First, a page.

The downside of that small packaging, though, is that it lacks the sheer practicality of some of its rivals. In terms of the A35 AMG’s practicality, cargo storage is rated at 370L, which extends to 1210L with the rear-seats folded down.
Is it Safe?
The A35 AMG has been awarded ANCAP’s maximum Five Star Safety Rating, and comes fitted with a generous amount of safety equipment from the factory. This includes cruise control with autonomous braking that works up to 200km/h, active lane assist, lane departure warnings, rear cross traffic alerts, traffic sign recognition, blind spot monitoring, fatigue alerts. Unfortunately, though, features like adaptive cruise control and front cross-traffic alerts are reserved for the optional Driving Assistance Package.
Is it Fuel Efficient?
The A35 AMG is officially rated at 7.6L per 100km on a combined cycle, meaning that its relatively economical for a performance-focussed car. In the real world, these figures are likely to jump to around 8-9L per 100km on an urban commute, but would drop on lengthy highway stints. Overall, the A35’s economy is nothing to get excited about, but it is not embarrassed by its competitors, either.
Our Verdict: Is the Mercedes A35 AMG Worth it?
The Mercedes A35 AMG is an extremely exciting car, and impressed us with its ability to behave dramatically differently, depending on which drive mode is selected. In essence, with a single transaction, you’re treating yourself to two cars: one, a comfortable and relaxing A-Class that provides a luxurious means of commuting, and the other, an absolute fire-breather that can set your hair on fire as you return from a long day at the office.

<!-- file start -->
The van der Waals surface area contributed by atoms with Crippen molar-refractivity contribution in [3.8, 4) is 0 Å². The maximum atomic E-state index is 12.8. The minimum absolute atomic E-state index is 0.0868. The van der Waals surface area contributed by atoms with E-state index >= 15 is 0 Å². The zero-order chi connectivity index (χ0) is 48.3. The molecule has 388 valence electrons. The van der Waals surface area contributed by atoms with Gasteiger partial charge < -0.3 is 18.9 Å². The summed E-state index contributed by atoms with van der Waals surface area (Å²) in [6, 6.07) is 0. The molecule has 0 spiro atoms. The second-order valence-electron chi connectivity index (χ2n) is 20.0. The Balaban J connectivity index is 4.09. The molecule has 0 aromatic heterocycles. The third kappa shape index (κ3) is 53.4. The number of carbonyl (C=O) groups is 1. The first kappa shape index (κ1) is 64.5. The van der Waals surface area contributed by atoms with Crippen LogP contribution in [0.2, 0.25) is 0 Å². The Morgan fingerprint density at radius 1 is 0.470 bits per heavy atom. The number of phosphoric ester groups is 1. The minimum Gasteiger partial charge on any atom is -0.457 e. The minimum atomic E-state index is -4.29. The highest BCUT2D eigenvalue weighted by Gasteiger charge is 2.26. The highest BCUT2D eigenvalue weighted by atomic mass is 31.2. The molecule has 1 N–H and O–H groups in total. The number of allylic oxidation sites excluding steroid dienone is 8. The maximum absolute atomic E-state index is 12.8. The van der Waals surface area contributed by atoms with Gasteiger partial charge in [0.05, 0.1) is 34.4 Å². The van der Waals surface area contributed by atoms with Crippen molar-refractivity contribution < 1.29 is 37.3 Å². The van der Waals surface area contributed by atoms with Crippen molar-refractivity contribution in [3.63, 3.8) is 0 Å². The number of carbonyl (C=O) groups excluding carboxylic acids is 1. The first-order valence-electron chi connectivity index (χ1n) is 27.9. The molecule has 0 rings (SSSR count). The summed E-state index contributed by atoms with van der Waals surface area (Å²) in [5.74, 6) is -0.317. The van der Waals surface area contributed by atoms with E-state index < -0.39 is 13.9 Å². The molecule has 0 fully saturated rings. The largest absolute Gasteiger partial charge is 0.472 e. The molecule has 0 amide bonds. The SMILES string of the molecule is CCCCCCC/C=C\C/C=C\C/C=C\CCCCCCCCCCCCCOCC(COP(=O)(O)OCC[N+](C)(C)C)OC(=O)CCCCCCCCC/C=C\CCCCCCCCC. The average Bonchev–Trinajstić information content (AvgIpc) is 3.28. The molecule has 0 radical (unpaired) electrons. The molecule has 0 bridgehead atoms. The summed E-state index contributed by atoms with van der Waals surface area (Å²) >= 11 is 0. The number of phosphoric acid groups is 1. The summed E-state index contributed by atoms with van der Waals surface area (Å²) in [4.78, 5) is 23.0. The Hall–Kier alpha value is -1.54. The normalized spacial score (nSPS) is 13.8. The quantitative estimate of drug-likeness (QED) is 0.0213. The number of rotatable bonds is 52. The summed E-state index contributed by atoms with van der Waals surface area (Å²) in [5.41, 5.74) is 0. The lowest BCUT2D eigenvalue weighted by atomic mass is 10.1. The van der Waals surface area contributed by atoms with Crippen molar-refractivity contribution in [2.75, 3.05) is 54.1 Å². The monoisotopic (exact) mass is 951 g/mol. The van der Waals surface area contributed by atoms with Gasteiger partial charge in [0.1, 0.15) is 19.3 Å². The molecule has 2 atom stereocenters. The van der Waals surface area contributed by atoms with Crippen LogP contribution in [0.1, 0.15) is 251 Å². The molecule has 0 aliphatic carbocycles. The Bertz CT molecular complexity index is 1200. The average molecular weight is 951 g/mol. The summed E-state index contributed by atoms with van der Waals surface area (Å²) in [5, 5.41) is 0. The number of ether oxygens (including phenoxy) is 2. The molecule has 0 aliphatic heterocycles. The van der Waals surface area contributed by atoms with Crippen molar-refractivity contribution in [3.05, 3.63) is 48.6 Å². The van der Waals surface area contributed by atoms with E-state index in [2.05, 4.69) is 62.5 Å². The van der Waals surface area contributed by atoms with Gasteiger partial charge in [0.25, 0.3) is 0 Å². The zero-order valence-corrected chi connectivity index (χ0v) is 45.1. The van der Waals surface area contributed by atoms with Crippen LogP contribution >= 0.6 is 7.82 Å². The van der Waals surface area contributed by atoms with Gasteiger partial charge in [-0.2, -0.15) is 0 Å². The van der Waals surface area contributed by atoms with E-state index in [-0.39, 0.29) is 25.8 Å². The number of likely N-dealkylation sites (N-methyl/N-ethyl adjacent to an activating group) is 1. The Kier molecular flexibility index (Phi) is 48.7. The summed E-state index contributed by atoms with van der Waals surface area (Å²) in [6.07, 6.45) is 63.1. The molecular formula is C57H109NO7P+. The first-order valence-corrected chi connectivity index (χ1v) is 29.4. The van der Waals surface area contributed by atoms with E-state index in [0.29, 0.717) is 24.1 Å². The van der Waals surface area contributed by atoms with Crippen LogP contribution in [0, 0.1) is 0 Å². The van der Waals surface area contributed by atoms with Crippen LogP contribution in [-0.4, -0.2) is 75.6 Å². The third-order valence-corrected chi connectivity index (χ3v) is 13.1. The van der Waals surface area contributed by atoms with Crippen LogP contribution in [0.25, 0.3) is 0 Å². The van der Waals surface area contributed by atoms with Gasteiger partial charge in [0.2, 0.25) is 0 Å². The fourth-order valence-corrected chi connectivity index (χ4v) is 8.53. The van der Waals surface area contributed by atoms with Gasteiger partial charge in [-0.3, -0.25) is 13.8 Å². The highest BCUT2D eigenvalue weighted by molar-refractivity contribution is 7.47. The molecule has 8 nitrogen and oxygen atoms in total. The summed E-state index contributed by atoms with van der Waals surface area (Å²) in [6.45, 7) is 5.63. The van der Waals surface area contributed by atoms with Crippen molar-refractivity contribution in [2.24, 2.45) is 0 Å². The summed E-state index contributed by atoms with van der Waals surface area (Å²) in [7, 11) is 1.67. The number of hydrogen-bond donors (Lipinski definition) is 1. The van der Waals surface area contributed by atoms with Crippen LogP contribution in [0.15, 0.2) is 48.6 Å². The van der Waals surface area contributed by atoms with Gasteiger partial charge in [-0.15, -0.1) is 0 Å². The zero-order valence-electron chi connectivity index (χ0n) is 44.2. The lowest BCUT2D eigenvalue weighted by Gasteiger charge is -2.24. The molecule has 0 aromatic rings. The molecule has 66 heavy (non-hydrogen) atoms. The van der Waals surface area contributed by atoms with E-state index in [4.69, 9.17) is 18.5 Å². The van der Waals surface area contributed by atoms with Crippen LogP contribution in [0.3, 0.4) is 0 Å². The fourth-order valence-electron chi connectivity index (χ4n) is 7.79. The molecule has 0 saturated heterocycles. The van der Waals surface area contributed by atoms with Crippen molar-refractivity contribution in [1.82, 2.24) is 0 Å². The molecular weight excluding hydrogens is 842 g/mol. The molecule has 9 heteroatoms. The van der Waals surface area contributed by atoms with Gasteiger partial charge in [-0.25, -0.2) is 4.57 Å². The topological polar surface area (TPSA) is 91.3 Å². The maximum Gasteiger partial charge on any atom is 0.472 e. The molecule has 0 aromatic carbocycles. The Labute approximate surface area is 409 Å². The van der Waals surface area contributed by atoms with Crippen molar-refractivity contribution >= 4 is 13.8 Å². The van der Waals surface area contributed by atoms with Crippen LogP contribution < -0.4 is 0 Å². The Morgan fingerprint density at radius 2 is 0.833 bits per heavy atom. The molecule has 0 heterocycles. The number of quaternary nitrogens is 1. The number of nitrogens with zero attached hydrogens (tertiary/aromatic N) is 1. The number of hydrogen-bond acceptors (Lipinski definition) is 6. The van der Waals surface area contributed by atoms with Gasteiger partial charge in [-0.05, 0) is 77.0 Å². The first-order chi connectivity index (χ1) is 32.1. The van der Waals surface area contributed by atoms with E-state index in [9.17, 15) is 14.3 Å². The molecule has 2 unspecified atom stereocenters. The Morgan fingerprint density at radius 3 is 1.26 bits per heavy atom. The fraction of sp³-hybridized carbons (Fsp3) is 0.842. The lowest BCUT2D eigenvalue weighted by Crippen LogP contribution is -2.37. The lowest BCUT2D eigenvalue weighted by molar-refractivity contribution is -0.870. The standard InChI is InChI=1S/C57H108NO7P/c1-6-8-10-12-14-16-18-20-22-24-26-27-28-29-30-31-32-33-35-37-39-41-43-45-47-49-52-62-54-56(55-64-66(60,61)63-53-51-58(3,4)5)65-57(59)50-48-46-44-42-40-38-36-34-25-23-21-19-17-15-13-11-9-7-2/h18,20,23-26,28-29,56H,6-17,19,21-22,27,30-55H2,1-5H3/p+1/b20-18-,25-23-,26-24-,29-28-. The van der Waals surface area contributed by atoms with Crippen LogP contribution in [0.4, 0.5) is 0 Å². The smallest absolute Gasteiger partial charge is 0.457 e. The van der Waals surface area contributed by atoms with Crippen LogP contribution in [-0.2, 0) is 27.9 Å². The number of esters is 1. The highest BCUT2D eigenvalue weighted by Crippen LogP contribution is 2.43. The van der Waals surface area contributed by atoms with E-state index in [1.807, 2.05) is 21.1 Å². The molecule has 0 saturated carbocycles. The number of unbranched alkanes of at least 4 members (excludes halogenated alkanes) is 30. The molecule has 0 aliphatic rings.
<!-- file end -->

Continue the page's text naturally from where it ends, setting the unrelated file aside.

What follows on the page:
With this in mind, it’s hard to fault the A35 AMG, and goes to show that it is a car deserving of its AMG badge. If you’re in the market for a performance-focussed commuter, click here to get a free quote and see how much Georgie can save you on your next car, or call us on 1300 719 925
Five Specs You Need to Know
- 225kW of Power, 400Nm of Torque
- 7 Speed Sports Dual Clutch Transmission
- 0-100km/h in 4.7 seconds
- Three Adjustable Drive Modes
- Five-Year, Unlimited KM Warranty
- Immense power with silky-smooth transmission
- Generous standard equipment
- Luxurious cabin
- Lacking in practicality compared to other hot hatches
- Some safety tech remains optional extra
- Voice command system can prove problematic